Having been left on quite the cliffhanger at the end of Season 2 as Kendall defamed his father, Season 3 was bound to have a rocky plot as a family divide was imminent. And unsurprisingly, the series lived up to its expectations and maybe even exceeded them.

While the show is incredible, the discussion surrounding it following each episode is almost as great as Succession itself. Given its major popularity, you can find Twitter users gathering on the site as if it were a town square, spewing every niche Roman and Gerri theory under the sun.

Elizabeth Pagano, TV & Movies Editor Resident

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‘The White Lotus’

In a way, it felt like The White Lotus fell right out of the sky given the lack of anticipation for it, but all of a sudden, every single person on Twitter was watching it, so I basically had to.

Coming off Mare of Easttown, we were in desperate need of another mystery, and The White Lotus took its place, albeit in a much less serious way. We’re given knowledge at the very beginning of the first episode that a death occurs at The White Lotus hotel in Hawaii, and the entire series is explaining what happened in the week leading up to it. It follows a family, a couple, a single woman, and the staff as they make their way through the week.

Jennifer Coolidge’s performance of Tanya alone was enough to win me over, as she portrayed a very odd woman who becomes obsessed with the massage therapist at the hotel. And then there was, of course, Armond (Murray Bartlett), the hotel’s erratic leader who steals drugs from a pair of underage guests. Overall, the show is an extremely chaotic mix of both characters and events with a soundtrack that’s bizarrely amazing, as well.

Elizabeth Pagano, TV & Movies Editor Resident

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‘Work In Progress’

It’s almost nice that Work In Progress isn’t as huge as it should be, as it might be the best-kept secret on television. The show follows Abby, portrayed by Abby McEnany, as a fictionalized version of herself, who deals with anxiety, depression, and works at an office where she hates her boss. The series begins with her having a long-winded conversation with her therapist about almonds (more on that later), but after finishing, she realizes that her therapist has died in session.

Now, about the almonds.

After “this bitch at work” (her boss, Susan) gifts Abby a massive can of almonds in an effort to help her lose weight, it pushes her over the edge. Abby decides to line up all 180 almonds on her counter at home and throws out one each day. She has decided that if she reaches the last almond and is still unhappy with her life, she’ll kill herself.

Elizabeth Pagano, TV & Movies Editor Resident

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Though the series isn’t even over yet, Yellowjackets has already earned its place on this list with its genre-defying storyline and an incredible cast. Following a team of high school soccer players after they are stranded in a forest after their plane crashes, the show also flips back to their lives 20 years after the crash.

While the entire cast is outstanding, Juliette Lewis is an obvious standout: her performance as Natalie establishes herself as a true force among the other former soccer players without her even having to say a word. Though much different from the character of Natalie, Misty (Christina Ricci) offers an extremely unhinged flip side, as the two are forced to work together to solve an entirely new problem in the present day.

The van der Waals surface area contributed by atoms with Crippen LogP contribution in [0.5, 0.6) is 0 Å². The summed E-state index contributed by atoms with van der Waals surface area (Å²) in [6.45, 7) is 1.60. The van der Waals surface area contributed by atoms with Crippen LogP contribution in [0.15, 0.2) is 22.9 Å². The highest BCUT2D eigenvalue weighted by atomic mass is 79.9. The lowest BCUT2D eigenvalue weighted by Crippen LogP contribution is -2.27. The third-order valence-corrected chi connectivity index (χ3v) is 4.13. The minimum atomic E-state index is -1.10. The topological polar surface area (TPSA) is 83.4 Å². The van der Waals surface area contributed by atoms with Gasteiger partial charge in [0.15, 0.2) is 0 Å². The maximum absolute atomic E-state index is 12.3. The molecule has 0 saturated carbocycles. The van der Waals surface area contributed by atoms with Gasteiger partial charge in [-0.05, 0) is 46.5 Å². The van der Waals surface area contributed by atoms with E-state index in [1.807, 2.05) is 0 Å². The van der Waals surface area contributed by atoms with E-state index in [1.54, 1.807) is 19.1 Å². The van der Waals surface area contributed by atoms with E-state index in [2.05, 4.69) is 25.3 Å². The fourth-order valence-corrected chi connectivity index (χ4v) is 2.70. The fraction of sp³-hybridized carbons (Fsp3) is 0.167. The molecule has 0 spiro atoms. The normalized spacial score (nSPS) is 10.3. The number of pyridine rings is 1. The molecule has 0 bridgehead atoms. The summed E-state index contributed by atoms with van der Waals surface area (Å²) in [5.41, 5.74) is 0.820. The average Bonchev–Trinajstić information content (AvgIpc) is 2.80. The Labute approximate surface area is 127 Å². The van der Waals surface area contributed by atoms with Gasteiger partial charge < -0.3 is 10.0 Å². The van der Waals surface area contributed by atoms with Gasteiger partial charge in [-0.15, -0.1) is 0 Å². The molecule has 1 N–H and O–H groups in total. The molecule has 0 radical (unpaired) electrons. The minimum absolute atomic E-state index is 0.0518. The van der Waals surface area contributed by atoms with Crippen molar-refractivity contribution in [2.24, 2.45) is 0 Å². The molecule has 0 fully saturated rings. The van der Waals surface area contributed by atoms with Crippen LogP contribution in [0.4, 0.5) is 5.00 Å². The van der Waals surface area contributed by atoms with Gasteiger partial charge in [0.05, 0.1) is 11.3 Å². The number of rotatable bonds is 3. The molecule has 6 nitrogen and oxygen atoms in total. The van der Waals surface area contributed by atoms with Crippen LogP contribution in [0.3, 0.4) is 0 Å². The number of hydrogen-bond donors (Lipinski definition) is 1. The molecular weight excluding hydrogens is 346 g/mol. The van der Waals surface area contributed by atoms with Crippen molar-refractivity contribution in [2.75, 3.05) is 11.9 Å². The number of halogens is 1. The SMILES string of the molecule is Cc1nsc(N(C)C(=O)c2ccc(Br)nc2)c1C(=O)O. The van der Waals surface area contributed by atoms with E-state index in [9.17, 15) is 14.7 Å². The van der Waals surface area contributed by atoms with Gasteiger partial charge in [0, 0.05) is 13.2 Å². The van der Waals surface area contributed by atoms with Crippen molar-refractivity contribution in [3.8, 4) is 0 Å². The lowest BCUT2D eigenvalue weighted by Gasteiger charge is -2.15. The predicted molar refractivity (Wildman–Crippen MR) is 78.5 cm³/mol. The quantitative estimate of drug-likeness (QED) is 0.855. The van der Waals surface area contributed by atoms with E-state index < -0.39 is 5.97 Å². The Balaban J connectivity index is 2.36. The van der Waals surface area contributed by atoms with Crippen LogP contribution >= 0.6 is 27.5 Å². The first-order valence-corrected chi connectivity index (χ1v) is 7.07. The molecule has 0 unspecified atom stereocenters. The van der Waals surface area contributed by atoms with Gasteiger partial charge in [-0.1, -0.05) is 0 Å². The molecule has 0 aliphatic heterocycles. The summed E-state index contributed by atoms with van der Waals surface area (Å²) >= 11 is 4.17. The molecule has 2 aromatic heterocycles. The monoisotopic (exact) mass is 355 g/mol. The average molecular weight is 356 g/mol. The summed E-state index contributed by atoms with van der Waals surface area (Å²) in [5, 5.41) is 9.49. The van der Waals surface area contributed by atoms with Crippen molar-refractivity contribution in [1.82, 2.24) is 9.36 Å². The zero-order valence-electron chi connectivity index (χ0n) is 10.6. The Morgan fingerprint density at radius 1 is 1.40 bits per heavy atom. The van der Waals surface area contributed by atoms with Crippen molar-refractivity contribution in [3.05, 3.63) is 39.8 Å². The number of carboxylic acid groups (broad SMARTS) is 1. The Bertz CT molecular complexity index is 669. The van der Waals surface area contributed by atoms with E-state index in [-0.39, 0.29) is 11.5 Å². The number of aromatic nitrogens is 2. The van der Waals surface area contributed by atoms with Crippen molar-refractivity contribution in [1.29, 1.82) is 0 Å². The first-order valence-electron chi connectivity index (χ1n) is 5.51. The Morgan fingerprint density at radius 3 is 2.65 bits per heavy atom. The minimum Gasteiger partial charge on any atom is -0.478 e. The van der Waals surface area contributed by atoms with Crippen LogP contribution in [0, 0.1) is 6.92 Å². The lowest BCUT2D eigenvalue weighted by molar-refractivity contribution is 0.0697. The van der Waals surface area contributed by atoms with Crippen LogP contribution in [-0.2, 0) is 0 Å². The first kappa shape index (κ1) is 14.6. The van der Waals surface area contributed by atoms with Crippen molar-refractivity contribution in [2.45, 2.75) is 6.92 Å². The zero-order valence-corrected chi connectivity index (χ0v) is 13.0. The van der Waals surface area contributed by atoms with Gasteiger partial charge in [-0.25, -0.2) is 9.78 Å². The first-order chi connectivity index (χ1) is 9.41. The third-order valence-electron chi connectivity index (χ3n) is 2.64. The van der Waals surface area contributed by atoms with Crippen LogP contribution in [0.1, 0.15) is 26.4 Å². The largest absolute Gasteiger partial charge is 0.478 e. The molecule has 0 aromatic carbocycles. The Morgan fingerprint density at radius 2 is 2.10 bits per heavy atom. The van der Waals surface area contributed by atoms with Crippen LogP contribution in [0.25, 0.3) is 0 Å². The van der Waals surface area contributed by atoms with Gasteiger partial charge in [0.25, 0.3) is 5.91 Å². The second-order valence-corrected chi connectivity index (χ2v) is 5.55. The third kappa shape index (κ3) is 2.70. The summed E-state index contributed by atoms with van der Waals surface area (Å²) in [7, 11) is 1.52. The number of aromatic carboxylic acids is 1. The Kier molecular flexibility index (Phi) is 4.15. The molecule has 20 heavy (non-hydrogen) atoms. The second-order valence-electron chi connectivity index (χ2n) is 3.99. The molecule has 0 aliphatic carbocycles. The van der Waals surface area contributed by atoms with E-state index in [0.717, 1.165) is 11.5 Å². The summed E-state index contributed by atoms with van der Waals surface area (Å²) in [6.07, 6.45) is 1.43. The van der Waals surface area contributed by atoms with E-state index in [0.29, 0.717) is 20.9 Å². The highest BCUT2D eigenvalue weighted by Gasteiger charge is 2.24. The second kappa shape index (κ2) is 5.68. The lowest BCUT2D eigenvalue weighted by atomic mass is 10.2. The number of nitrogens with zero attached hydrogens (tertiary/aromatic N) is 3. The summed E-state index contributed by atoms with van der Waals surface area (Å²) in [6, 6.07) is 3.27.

As a whole, the story is a genre mashup, combining murder-mystery, drama, comedy, and horror, as there have been both extremely sinister scenes along with laugh-out-loud moments. Somehow the show is able to balance all of them flawlessly into a show that I’m dreading the finale of. The upside, however, is that it was just given the green light for a second season.

Elizabeth Pagano, TV & Movies Editor Resident

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While I’d much prefer this show to never stop creating new episodes, Season 2, Part 2 was the exact way that the show should’ve ended. And though the pair of Maya (Maya Erskine) and Anna (Anna Konkle) did a fair amount of growing up in this latest season, they both sort of came to the conclusion that they’re still not adults—and that maybe it’s nicer that way for now.

While it seems like the idea of having two thirty-year-olds pass off as middle schoolers might not work out, PEN15 genuinely makes you forget that Erskine and Konkle aren’t actually that age in real life. The insane chemistry between the two on top of the deep understanding of niche middle school moments puts this show over the top. This show is seriously “my actual rainbow gel pen in a sea of blue and black writing utensils.”

Elizabeth Pagano, TV & Movies Editor Resident

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‘Only Murders in the Building’

With the unlikely trio of Martin Short, Steve Martin, and Selena Gomez bringing in a wide variety of viewers, Only Murders in the Building was a hit from the get-go. When a resident in their apartment building dies by suicide, Oliver (Short), Charles (Martin), and Mabel (Gomez) join heads to start a podcast and try to prove that it was not a suicide, but instead, a murder.

Though the three were relative strangers to each other, once they realized that they were obsessed with the same true-crime podcast, their relationship was able to fully form. Almost every episode left off on some sort of cliffhanger, which made waiting around for each week’s episode that much harder.

The most enjoyable part of the show is simply just watching the three of them interact with each other. I can’t even explain what exactly it is between them that is so hard to take my eyes off of, but the three of them together are just magic.